What In The World Is Facebook Doing?

| March 26, 2014 | 0 Comments

oculusFacebook (FB) is on a buying spree!  After making waves with its $19 billion purchase of messaging company WhatsApp, the social media giant is once again making headlines with a new acquisition.

But if you thought the WhatsApp purchase made little sense, then this week’s transaction will be a real head scratcher.

FB is spending $2 billion for a company called Oculus VR, maker of a device called Rift.  Unless you’re really into video games, you’re probably not familiar with the Oculus Rift.  It’s a virtual-reality headset that kind of looks like ski goggles.

Up until now, Oculus had been focusing on Rift for playing games in a virtual reality setting.  However, as part of FB, the potential uses for Oculus’ technology are off the charts.

Here’s the thing…

FB’s acquisitions are all about the future.  The company thrives off innovation – and when it comes to innovating, you can’t be shy.

That’s why I didn’t have a problem with the WhatsApp purchase despite the lofty price tag.  With WhatsApp, FB could potentially replace traditional telecom companies.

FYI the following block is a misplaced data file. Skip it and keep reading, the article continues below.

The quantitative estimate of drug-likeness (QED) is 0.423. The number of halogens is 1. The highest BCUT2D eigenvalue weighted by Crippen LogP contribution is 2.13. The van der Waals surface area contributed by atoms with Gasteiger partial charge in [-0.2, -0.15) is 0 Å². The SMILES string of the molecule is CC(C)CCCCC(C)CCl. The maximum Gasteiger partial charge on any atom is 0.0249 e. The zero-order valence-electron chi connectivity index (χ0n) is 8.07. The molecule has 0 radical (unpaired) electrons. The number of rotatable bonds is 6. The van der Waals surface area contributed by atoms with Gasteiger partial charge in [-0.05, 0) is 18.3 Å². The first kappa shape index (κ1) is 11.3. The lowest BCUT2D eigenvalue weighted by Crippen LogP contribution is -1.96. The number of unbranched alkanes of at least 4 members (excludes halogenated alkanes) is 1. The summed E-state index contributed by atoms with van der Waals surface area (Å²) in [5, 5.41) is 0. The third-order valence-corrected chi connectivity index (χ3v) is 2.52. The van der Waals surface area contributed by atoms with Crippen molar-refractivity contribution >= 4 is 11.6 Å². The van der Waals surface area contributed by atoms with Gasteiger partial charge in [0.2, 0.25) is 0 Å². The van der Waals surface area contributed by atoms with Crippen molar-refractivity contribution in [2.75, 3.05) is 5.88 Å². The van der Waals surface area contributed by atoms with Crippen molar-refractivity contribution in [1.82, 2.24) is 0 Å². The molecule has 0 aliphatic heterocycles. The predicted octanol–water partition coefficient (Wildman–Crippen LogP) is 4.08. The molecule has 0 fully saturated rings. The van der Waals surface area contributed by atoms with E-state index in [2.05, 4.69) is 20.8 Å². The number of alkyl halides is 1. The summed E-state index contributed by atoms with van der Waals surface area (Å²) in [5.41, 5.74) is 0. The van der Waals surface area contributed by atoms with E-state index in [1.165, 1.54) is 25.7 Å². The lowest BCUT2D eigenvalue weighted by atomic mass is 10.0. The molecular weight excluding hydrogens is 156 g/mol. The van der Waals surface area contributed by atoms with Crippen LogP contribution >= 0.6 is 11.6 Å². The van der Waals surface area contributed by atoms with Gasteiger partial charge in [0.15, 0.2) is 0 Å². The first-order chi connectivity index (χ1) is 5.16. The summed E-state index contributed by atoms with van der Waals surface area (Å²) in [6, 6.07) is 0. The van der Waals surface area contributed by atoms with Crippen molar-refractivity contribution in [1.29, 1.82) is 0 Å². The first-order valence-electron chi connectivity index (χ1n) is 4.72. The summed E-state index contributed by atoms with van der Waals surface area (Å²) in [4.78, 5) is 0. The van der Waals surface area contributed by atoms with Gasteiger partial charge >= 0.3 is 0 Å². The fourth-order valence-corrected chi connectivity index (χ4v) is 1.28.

But if the WhatsApp purchase was inspired, then the Oculus purchase is a stroke of genius.  You see, with Oculus, the sky’s the limit for what Facebook can achieve.

Virtual-reality is the next frontier in technology.  Imagine being able to watch sporting events, sit in class, or scale a mountain, all from the comfort of your home.  That’s what’s capable with Oculus.

FB is going to use Rift for more than just gaming. It could offer a limitless amount of virtual-reality content as it becomes more widely available.  There’s so much potential because the technology is still so new.  And don’t forget, more than anything else, FB is a content provider.

It will be intriguing to see what Zuckerberg and FB do with Oculus from the start.  But most importantly, I think $2 billion is a small price to pay for groundbreaking innovation.

Facebook is one of those companies I consider an excellent choice as a long-term investment.  Basically, you can ignore the short-term volatility in the stock, because the future is as bright as ever.  In fact, snatching up some long-term call options wouldn’t be a bad idea at these levels.

Yours in Profit,

Gordon Lewis

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Category: Breaking News

About the Author ()

Gordon Lewis is the Chief Investment Strategist and editor for the popular daily newsletter – Options Trading Research. He’s also editor of our dynamic theme-based options trading service, Advanced Options Adviser, and one of the key analysts behind the highly successful Options Trading Wire.